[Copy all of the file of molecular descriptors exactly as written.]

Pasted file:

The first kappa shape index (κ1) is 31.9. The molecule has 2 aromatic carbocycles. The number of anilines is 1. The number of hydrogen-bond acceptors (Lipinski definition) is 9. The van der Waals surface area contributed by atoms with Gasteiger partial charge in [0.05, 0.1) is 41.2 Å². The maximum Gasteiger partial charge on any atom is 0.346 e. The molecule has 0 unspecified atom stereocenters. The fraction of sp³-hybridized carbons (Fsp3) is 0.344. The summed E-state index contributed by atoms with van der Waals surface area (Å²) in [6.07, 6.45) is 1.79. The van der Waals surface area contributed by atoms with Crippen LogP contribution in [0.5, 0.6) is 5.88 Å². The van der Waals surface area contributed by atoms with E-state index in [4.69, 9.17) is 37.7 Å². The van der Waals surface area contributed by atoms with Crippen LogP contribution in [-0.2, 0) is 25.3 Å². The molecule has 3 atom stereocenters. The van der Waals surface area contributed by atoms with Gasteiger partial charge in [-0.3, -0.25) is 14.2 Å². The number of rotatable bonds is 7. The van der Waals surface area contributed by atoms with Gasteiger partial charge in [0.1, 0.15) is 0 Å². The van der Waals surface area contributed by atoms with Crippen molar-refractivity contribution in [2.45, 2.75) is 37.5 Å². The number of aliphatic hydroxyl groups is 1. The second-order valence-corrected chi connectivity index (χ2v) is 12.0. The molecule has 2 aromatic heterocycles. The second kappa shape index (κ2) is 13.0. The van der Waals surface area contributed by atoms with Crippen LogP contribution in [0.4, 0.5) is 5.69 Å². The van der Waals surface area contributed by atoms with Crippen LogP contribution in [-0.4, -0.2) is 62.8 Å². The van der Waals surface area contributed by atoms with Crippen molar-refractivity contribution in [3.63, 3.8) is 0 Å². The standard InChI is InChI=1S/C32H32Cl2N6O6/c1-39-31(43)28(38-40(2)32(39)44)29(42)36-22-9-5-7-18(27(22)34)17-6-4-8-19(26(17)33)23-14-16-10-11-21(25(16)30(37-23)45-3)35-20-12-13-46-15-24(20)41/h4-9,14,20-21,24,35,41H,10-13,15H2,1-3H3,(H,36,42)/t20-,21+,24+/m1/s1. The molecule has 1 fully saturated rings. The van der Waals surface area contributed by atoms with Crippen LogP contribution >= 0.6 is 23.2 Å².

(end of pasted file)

The first kappa shape index (κ1) is 31.9. The molecule has 2 aromatic carbocycles. The number of anilines is 1. The number of hydrogen-bond acceptors (Lipinski definition) is 9. The van der Waals surface area contributed by atoms with Gasteiger partial charge in [0.05, 0.1) is 41.2 Å². The maximum Gasteiger partial charge on any atom is 0.346 e. The molecule has 0 unspecified atom stereocenters. The fraction of sp³-hybridized carbons (Fsp3) is 0.344. The summed E-state index contributed by atoms with van der Waals surface area (Å²) in [6.07, 6.45) is 1.79. The van der Waals surface area contributed by atoms with Crippen LogP contribution in [0.5, 0.6) is 5.88 Å². The van der Waals surface area contributed by atoms with E-state index in [4.69, 9.17) is 37.7 Å². The van der Waals surface area contributed by atoms with Crippen LogP contribution in [-0.2, 0) is 25.3 Å². The molecule has 3 atom stereocenters. The van der Waals surface area contributed by atoms with Gasteiger partial charge in [-0.3, -0.25) is 14.2 Å². The number of rotatable bonds is 7. The van der Waals surface area contributed by atoms with Gasteiger partial charge in [0.1, 0.15) is 0 Å². The van der Waals surface area contributed by atoms with Crippen molar-refractivity contribution in [2.45, 2.75) is 37.5 Å². The number of aliphatic hydroxyl groups is 1. The second-order valence-corrected chi connectivity index (χ2v) is 12.0. The molecule has 2 aromatic heterocycles. The second kappa shape index (κ2) is 13.0. The van der Waals surface area contributed by atoms with Crippen LogP contribution in [0.4, 0.5) is 5.69 Å². The van der Waals surface area contributed by atoms with Crippen LogP contribution in [-0.4, -0.2) is 62.8 Å². The van der Waals surface area contributed by atoms with Crippen molar-refractivity contribution in [3.63, 3.8) is 0 Å². The standard InChI is InChI=1S/C32H32Cl2N6O6/c1-39-31(43)28(38-40(2)32(39)44)29(42)36-22-9-5-7-18(27(22)34)17-6-4-8-19(26(17)33)23-14-16-10-11-21(25(16)30(37-23)45-3)35-20-12-13-46-15-24(20)41/h4-9,14,20-21,24,35,41H,10-13,15H2,1-3H3,(H,36,42)/t20-,21+,24+/m1/s1. The molecule has 1 fully saturated rings. The van der Waals surface area contributed by atoms with Crippen LogP contribution >= 0.6 is 23.2 Å².